Those PHMSA fines weren’t the half of Spectra Energy’s leaks and environmental violations. Do we want a record-EPA-fined pipeline company running PCBs through our counties? Don’t we have enough PCBs in the ADS landfill in Lowndes County that’s in a recharge zone for the aquifer we all drink out of? Haven’t we already imported enough hazardous wastes from the Seven Out Superfund site in Waycross? Maybe the Lowndes County Commission should hear about these things tonight.
L.A. Times, 21 October 1989, Pipeline Firm to Pay Record EPA Fine,
The Environmental Protection Agency said the Texas Eastern Transmission Corp. has agreed to pay the largest federal fine ever for an environmental violation—a $15-million penalty for improper toxic waste operations. The record fine is part of a settlement of civil charges brought against the company for discharging highly toxic PCBs—polychlorinated biphenyls—at 89 sites along a natural gas pipeline running from Texas to New Jersey. Overall, the company is expected to spend $400 million for cleanup activities.
The Southeast Supply Header on that map is where the gas for Spectra’s proposed Sabal Trail Pipeline is supposed to start to run on a rented line northeast to Anniston, Alabama where the Sabal Trail Pipeline is proposed to start running through Alabama, Georgia, and Florida for the benefit of Florida Power and Light.
EPA says cleanup took
Luke C. Hester wrote EPA PR 29 March 2001,
PIPELINE OPERATOR COMPLETES REQUIRED PCB CLEANUP WORK,
Texas Eastern Transmission, LP has completed all requirements of a 1989 federal consent decree regarding polychlorinated biphenyl (PCB) contamination at numerous sites along the firm’s 9,000 mile natural gas distribution pipeline in 14 states. Texas Eastern has abided by the provisions of the consent decree, cleaning up PCBs at its stations under the agreement with EPA. The Agency is urging other companies to follow the Texas Eastern lead in taking responsibility for their actions and working cooperatively with the federal government to clean up past environmental harm. The decade-plus effort cost an estimated $500 million to assess 462 sites for contamination, install 707 groundwater monitoring wells, and remove and dispose approximately 600,000 tons of contaminated soil. Also under the consent decree, Texas Eastern agreed to pay a $15 million civil penalty and oversight costs between $14-$18 million and contribute $1.1 million to the Superfund Trust Fund. Classified as a possible human carcinogen, PCB production was banned in the United States in 1977. Texas Eastern used PCBs in its compressors as a fire retardant. Over time, the PCBs and other hazardous materials leaked into the pipeline system and contaminated the existing pipeline condensate/liquid. The 1989 consent decree required soil cleanup at 57 compressor stations and 139 facility locations along the pipeline, and groundwater sampling at 76 sites. Soil cleanup was completed in 1998 and groundwater sampling in 2001.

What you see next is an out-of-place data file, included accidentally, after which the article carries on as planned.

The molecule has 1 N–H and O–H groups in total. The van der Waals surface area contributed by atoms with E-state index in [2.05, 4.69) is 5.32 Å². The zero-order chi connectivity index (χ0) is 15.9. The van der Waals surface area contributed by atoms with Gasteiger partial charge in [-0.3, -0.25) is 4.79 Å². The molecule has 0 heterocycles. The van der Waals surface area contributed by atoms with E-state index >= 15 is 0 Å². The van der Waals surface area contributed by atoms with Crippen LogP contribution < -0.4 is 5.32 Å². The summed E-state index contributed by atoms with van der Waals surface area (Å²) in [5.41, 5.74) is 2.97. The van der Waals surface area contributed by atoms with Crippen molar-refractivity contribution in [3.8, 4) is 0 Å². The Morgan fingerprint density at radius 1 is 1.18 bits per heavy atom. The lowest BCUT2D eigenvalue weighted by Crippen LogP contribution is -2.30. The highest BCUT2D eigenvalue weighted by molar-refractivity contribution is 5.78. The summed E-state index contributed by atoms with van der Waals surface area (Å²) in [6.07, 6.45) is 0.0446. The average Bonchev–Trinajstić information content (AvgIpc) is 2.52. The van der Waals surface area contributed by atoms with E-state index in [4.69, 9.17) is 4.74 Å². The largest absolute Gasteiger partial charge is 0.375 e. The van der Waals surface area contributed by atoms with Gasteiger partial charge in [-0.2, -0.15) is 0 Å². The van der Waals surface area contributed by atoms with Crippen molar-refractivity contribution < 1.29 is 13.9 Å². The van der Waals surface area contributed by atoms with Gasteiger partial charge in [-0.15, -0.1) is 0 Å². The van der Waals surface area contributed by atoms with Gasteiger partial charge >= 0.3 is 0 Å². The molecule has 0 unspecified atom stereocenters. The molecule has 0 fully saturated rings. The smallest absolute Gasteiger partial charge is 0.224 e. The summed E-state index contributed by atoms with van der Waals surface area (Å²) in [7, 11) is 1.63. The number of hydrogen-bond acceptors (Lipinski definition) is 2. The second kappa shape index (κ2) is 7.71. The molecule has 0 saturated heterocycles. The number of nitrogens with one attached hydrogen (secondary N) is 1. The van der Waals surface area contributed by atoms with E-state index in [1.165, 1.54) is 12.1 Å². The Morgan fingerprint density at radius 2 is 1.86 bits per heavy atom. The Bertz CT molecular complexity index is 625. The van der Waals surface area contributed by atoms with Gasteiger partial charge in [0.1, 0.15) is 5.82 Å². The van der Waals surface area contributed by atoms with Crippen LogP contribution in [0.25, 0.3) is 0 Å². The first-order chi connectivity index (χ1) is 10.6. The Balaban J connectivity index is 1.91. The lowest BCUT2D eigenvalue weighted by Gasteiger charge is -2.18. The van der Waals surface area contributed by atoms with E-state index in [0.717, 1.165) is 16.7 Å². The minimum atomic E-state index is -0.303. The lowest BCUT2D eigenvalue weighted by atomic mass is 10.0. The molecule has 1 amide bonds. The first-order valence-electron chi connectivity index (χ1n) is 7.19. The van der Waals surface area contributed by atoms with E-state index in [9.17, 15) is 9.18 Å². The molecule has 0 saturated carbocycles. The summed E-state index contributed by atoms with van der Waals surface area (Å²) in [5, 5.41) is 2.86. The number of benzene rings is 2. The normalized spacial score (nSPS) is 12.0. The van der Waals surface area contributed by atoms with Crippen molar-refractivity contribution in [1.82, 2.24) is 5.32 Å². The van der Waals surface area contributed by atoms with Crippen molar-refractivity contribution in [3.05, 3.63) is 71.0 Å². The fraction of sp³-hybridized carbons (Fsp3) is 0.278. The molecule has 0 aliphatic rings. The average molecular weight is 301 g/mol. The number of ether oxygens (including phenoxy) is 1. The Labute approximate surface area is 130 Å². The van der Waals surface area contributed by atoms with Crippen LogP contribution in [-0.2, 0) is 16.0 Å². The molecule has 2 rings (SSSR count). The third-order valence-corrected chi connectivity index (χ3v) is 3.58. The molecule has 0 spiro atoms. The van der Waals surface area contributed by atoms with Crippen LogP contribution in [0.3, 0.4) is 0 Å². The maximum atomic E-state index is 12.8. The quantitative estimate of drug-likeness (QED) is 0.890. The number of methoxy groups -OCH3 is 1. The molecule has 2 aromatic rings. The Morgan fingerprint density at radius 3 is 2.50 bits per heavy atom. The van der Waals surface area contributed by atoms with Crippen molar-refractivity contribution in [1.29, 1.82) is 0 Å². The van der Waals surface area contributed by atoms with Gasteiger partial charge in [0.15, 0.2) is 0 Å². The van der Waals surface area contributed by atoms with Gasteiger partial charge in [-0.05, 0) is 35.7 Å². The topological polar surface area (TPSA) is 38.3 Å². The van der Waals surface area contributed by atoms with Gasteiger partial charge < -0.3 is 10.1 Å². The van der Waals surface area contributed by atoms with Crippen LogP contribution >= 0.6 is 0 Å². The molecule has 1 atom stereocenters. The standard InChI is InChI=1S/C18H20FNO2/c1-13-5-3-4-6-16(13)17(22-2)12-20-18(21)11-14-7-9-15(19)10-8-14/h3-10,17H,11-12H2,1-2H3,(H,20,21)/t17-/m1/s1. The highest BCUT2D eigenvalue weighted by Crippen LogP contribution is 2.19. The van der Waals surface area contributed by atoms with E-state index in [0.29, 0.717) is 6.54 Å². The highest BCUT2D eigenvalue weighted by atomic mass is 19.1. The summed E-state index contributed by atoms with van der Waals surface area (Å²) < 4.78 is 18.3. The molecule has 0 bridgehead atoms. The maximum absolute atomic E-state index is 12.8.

Let’s hope EPA was more thorough in cleaning up that Spectra record violation than they were in cleaning up the Seven Out Superfund site in Waycross, and let’s hope EPA didn’t ship some of the waste to Lowndes County like they did from Seven Out.
How about we don’t risk it this time?